Molecular analysis of plasma DNA for the early detection of lung cancer by quantitative methylation-specific PCR

Kimberly Ostrow, Mohammad Hoque, Myriam Loyo, Mariana Brait Rodrigues De Oliveira, Alissa Greenberg, Jill M. Siegfried, Jennifer R. Grandis, Autumn Gaither Davis, William L. Bigbee, William Rom, David Sidransky

Research output: Contribution to journalArticle

Abstract

Purpose: Aberrant promoter hypermethylation of tumor suppressor genes is a promising marker for lung cancer detection. We investigated the likelihood of detecting aberrant DNA methylation of tumor suppressor genes in plasma samples of patients with abnormalities of the lung detected upon computed tomography (CT) scan. Experimental Design: In a small evaluation cohort, four gene promoters (DCC, Kif1a, NISCH, and Rarb) were found to be methylated with increased frequency in samples from cancer patients specifically. We then examined DNA from 93 plasma samples from patients with abnormal findings in the lung detected upon CT scan for aberrant methylation of these four gene promoters by quantitative fluorogenic real-time PCR. The patients were divided into two groups, ground glass opacity (n = 23) and cancerous tumors (n = 70). Plasma DNA from age-matched nodule-free individuals were used as controls (n = 80). Results: In plasma, 73% of patients with cancerous tumors showed methylation of at least one gene with a specificity of 71% (P = 0.0001). Only 22% patients with ground glass opacity exhibited methylation of at least one gene. When smoking history was taken into account, 72% of cancer patients with no smoking history or those who smoked

Original languageEnglish (US)
Pages (from-to)3463-3472
Number of pages10
JournalClinical Cancer Research
Volume16
Issue number13
DOIs
StatePublished - Jul 1 2010

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Early Detection of Cancer
Methylation
Lung Neoplasms
Polymerase Chain Reaction
DNA
Tumor Suppressor Genes
Glass
DCC Genes
Neoplasms
Smoking
History
Tomography
Genes
Lung
DNA Methylation
Real-Time Polymerase Chain Reaction
Research Design

ASJC Scopus subject areas

  • Cancer Research
  • Oncology

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Molecular analysis of plasma DNA for the early detection of lung cancer by quantitative methylation-specific PCR. / Ostrow, Kimberly; Hoque, Mohammad; Loyo, Myriam; Brait Rodrigues De Oliveira, Mariana; Greenberg, Alissa; Siegfried, Jill M.; Grandis, Jennifer R.; Davis, Autumn Gaither; Bigbee, William L.; Rom, William; Sidransky, David.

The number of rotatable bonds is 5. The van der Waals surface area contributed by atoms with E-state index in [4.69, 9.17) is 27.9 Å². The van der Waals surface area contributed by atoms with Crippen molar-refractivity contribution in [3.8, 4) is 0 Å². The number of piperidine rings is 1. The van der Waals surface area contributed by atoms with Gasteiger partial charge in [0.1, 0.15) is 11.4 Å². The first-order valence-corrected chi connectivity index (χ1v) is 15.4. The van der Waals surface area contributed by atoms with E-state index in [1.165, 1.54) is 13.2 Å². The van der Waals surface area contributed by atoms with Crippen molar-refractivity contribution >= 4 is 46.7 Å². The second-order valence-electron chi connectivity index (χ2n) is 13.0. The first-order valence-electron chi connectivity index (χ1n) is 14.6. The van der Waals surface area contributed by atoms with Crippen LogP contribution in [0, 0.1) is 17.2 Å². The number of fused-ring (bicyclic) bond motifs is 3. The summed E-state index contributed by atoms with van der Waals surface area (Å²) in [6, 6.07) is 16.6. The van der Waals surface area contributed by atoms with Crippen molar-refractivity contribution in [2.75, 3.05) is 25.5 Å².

In: Clinical Cancer Research, Vol. 16, No. 13, 01.07.2010, p. 3463-3472.

Research output: Contribution to journalArticle

Ostrow, Kimberly ; Hoque, Mohammad ; Loyo, Myriam ; Brait Rodrigues De Oliveira, Mariana ; Greenberg, Alissa ; Siegfried, Jill M. ; Grandis, Jennifer R. ; Davis, Autumn Gaither ; Bigbee, William L. ; Rom, William ; Sidransky, David. / Molecular analysis of plasma DNA for the early detection of lung cancer by quantitative methylation-specific PCR. In: Clinical Cancer Research. 2010 ; Vol. 16, No. 13. pp. 3463-3472.
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N2 - Purpose: Aberrant promoter hypermethylation of tumor suppressor genes is a promising marker for lung cancer detection. We investigated the likelihood of detecting aberrant DNA methylation of tumor suppressor genes in plasma samples of patients with abnormalities of the lung detected upon computed tomography (CT) scan. Experimental Design: In a small evaluation cohort, four gene promoters (DCC, Kif1a, NISCH, and Rarb) were found to be methylated with increased frequency in samples from cancer patients specifically. We then examined DNA from 93 plasma samples from patients with abnormal findings in the lung detected upon CT scan for aberrant methylation of these four gene promoters by quantitative fluorogenic real-time PCR. The patients were divided into two groups, ground glass opacity (n = 23) and cancerous tumors (n = 70). Plasma DNA from age-matched nodule-free individuals were used as controls (n = 80). Results: In plasma, 73% of patients with cancerous tumors showed methylation of at least one gene with a specificity of 71% (P = 0.0001). Only 22% patients with ground glass opacity exhibited methylation of at least one gene. When smoking history was taken into account, 72% of cancer patients with no smoking history or those who smoked

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